Up until now, empirical studies on SRL that use online trace data often aim at identifying different patterns of usage behaviour. This has led to a wide variety of student typologies aiming at a better understanding of the type of learning strategies used by students, looking at the use of information-tools (such as forums, instruction video’s, and interactive mind maps) over the duration of a course (Heffner & Cohen, 2005; Hoskins & van Hooff, 2005; Huon et al, 2007). Examples of typologies are the active and passive users of forums (Hoskins & van Hooff, 2005); the early-, constant-, and late users (Knight, 2010; Lust et al., 2012); the low-, average-, and high frequency users (Bera & Liu, 2006; Jiang et al. 2009). Research methods in identifying learning strategies inferred from online trace data evolve rapidly. A recent strand of research on trace data adopts data mining techniques in detecting striking, previously unknown, patterns in study tactics and strategy use (Han et al., 2011). In general, it remains a challenge to qualify these patterns, typologies, and clusters of study tactics, and to make these insights actionable for instructional design accordingly. So far, studies repeatedly find that usage patterns do explain variance in academic performance (e.g. Cho & Yoo, 2017; Cornelisz & van Klaveren, 2018; Gašević et al., 2014; Han et al., 2011; Schmitz et al., 2018), but what type of self-regulation it represents and the quality thereof remains a black box. Only a handful of studies focussed on triangulation of self-reports specifically on SRL using online trace data of student learning. The few studies that describe a quantitative comparison of self-reports on SRL and online trace data show that the relation between these two sources of data is not straightforward. Hadwin et al. (2007) used ten relevant items from the motivated Strategies for Learning Questionnaire (MSLQ) on strategy use to explain students’ learning in gStudy, a web-based learning environment in which students read texts, summarize, and use concept maps in an introductory educational psychology course (N = 188). They clustered students into four groups based on self-reported SRL data and found their actual learning patterns in gStudy differed substantially, even among students from the same cluster. Kim et al. (2018) made a similar comparison among undergraduates in Korea. They analysed online trace data from 284 undergraduate students enrolled in an asynchronous online statistics course. Based on self-reports collected with the MSLQ, students were classified as fully, partially, or not self-regulating. Surprisingly, this distinction did not reveal different patterns in online traces of learning. The main difference between the groups was timing in study behaviour, students classified as not self-regulating studied mainly shortly before the examination, which was negatively related to academic performance. A study of Guerra et al. (2016) used the achievement-goal questionnaire and online trace data (N = 89). Their study shows that students who report a high mastery-approach show a higher level of activity in the online learning environment. There results also suggest that highly motivated students are more sequential in their patterns of navigation, which means students are less likely to follow the suggested order of topics to study. Cho & Yoo (2017) adopted a different approach and compared precision in prediction of students’ academic performance based on patterns in self-reports based on MSLQ and patterns in online trace data established with data mining techniques (N = 60). The model based on online trace data provided a more precise prediction. The authors note that this might be partially due to the fact that the trace data provided more variables and was based on a bigger data set. Also, the study did not address whether or not it is likely that the self-reports and online trace data actually measured the same constructs. Like in the studies described earlier, the inventory is aptitude-based (Muis et al., 2007; Zimmerman, 2008), whereas the online trace data is event-based. In this special issue, Rogiers, Merchie, and Van Keer present one of the first studies in this space that compares event-based self-report data with trace data. Overall, the interpretation of online trace data in light of self-reports is not clear-cut, there are many questions left unanswered about the relationships between the constructs measured with an instrument such as the MSLQ and online trace data collected in different education settings.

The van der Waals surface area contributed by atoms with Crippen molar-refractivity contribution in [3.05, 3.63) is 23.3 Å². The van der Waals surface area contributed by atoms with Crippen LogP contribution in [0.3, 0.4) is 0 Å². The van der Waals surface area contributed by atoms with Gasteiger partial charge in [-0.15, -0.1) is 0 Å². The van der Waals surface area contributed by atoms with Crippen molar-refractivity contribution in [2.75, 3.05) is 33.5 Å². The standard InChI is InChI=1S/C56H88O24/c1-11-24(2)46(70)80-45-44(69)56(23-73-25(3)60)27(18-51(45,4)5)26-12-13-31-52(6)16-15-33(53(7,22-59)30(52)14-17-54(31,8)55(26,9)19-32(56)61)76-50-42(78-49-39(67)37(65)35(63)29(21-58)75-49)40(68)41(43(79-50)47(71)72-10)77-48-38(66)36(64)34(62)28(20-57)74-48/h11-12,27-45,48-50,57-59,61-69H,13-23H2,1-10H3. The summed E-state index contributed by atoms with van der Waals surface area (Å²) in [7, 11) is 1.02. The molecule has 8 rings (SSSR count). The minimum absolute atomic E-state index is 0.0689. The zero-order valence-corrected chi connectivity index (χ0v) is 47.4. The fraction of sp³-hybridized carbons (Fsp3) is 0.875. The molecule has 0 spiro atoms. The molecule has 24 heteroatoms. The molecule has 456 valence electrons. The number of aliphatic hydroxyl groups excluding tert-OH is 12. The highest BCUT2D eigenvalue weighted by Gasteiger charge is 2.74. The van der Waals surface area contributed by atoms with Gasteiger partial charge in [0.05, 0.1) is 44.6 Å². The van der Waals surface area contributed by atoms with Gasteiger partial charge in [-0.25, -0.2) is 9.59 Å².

3. Research questions and hypotheses